By BJC Executive Director Amanda Tyler
Yet another announcement from the Trump administration was met with controversy this week. Attorney General Jeff Sessions hosted a Religious Liberty Summit, where he announced the creation of a Religious Liberty Task Force to “help the Department [of Justice] fully implement our religious liberty guidance.”
I can support many of the statements Sessions made in Monday’s ceremony, including his reference to Roger Williams and freedom of conscience, the DOJ’s continued enforcement of the Religious Land Use and Institutionalized Persons Act, and prosecuting attacks and threats against houses of worship and people because of their religion.
But I take issue, as the BJC did when the religious liberty guidance was issued last year, in both the oversimplification of unsettled legal questions involving the free exercise of religion and the near total omission of any concern for government promotion of religion, which the Establishment Clause of the First Amendment prohibits. Ensuring religious freedom requires dutiful enforcement of both free exercise and no establishment protections.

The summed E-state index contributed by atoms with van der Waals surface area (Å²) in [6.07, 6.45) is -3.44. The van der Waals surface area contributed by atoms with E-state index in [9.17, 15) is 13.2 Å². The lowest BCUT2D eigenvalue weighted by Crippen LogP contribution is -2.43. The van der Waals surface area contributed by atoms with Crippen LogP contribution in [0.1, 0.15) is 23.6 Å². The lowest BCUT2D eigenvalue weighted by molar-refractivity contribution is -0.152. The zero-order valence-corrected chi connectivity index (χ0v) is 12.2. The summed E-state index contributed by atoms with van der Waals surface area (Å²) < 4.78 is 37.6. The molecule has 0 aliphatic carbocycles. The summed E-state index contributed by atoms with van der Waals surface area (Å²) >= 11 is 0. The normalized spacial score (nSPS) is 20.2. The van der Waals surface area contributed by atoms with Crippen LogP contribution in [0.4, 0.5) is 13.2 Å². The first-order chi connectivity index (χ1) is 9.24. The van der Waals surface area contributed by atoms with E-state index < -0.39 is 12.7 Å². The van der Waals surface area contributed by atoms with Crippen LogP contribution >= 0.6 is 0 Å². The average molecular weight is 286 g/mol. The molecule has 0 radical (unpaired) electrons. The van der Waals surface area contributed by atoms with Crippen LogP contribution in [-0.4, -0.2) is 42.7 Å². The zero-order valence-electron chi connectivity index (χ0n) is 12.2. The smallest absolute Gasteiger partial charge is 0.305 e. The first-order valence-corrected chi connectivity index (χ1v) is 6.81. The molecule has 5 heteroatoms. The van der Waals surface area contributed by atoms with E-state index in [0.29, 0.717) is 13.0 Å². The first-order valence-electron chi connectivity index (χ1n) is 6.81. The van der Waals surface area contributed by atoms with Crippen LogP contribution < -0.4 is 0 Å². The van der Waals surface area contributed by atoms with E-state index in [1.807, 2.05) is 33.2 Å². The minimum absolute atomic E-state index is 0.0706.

Sessions stated in his prepared remarks at the summit that “a dangerous movement, undetected by many, is now challenging and eroding our great tradition of religious freedom.” I agree that we find ourselves in a perilous moment, but I fear that what is most in jeopardy is widespread support for religious liberty for all. And the actions of this administration, including the announcement of a one-sided Religious Liberty Task Force, are only exacerbating the problem. In aligning the government closely with a narrow viewpoint on religious freedom – which fails to balance concern for protection of the rights of others with the right to exercise one’s religion – the Trump administration is sowing division where there should be unity on our first freedom.
The BJC will remain engaged in this initiative, participating in DOJ “listening sessions.” We will continue to call for a full understanding of religious liberty for all, which demands that government neither inhibit nor promote religion and its practice. If religious freedom is going to survive – let alone flourish – in our pluralistic and rapidly changing society, we must all advocate for a more complete and inclusive understanding of religious liberty for people of all faith traditions and those who do not adhere to any religion.
Amanda Tyler is executive director of the Baptist Joint Committee for Religious Liberty in Washington, D.C.